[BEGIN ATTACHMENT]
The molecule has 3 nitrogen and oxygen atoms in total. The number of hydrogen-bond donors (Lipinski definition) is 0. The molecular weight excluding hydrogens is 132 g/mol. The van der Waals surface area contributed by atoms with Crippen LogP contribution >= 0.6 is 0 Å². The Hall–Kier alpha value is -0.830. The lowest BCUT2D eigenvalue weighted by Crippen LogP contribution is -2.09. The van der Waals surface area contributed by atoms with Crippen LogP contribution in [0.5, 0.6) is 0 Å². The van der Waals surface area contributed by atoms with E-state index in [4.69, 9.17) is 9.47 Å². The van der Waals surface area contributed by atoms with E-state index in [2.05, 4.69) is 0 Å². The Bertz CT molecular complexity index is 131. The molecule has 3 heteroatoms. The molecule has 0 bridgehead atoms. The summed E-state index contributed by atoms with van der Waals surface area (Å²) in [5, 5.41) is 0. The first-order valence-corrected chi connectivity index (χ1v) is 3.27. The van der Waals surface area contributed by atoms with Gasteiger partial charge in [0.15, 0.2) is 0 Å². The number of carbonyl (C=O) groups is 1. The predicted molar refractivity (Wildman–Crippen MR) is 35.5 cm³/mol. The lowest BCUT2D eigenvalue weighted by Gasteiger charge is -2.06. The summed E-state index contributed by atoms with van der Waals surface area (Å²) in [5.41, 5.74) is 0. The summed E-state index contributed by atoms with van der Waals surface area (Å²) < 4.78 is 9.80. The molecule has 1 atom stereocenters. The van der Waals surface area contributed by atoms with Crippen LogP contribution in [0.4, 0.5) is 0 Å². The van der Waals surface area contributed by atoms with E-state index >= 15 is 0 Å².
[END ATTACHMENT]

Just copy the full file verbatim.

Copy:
The molecule has 3 nitrogen and oxygen atoms in total. The number of hydrogen-bond donors (Lipinski definition) is 0. The molecular weight excluding hydrogens is 132 g/mol. The van der Waals surface area contributed by atoms with Crippen LogP contribution >= 0.6 is 0 Å². The Hall–Kier alpha value is -0.830. The lowest BCUT2D eigenvalue weighted by Crippen LogP contribution is -2.09. The van der Waals surface area contributed by atoms with Crippen LogP contribution in [0.5, 0.6) is 0 Å². The van der Waals surface area contributed by atoms with E-state index in [4.69, 9.17) is 9.47 Å². The van der Waals surface area contributed by atoms with E-state index in [2.05, 4.69) is 0 Å². The Bertz CT molecular complexity index is 131. The molecule has 3 heteroatoms. The molecule has 0 bridgehead atoms. The summed E-state index contributed by atoms with van der Waals surface area (Å²) in [5, 5.41) is 0. The first-order valence-corrected chi connectivity index (χ1v) is 3.27. The van der Waals surface area contributed by atoms with Gasteiger partial charge in [0.15, 0.2) is 0 Å². The number of carbonyl (C=O) groups is 1. The predicted molar refractivity (Wildman–Crippen MR) is 35.5 cm³/mol. The lowest BCUT2D eigenvalue weighted by Gasteiger charge is -2.06. The summed E-state index contributed by atoms with van der Waals surface area (Å²) in [5.41, 5.74) is 0. The summed E-state index contributed by atoms with van der Waals surface area (Å²) < 4.78 is 9.80. The molecule has 1 atom stereocenters. The van der Waals surface area contributed by atoms with Crippen LogP contribution in [0.4, 0.5) is 0 Å². The van der Waals surface area contributed by atoms with E-state index >= 15 is 0 Å².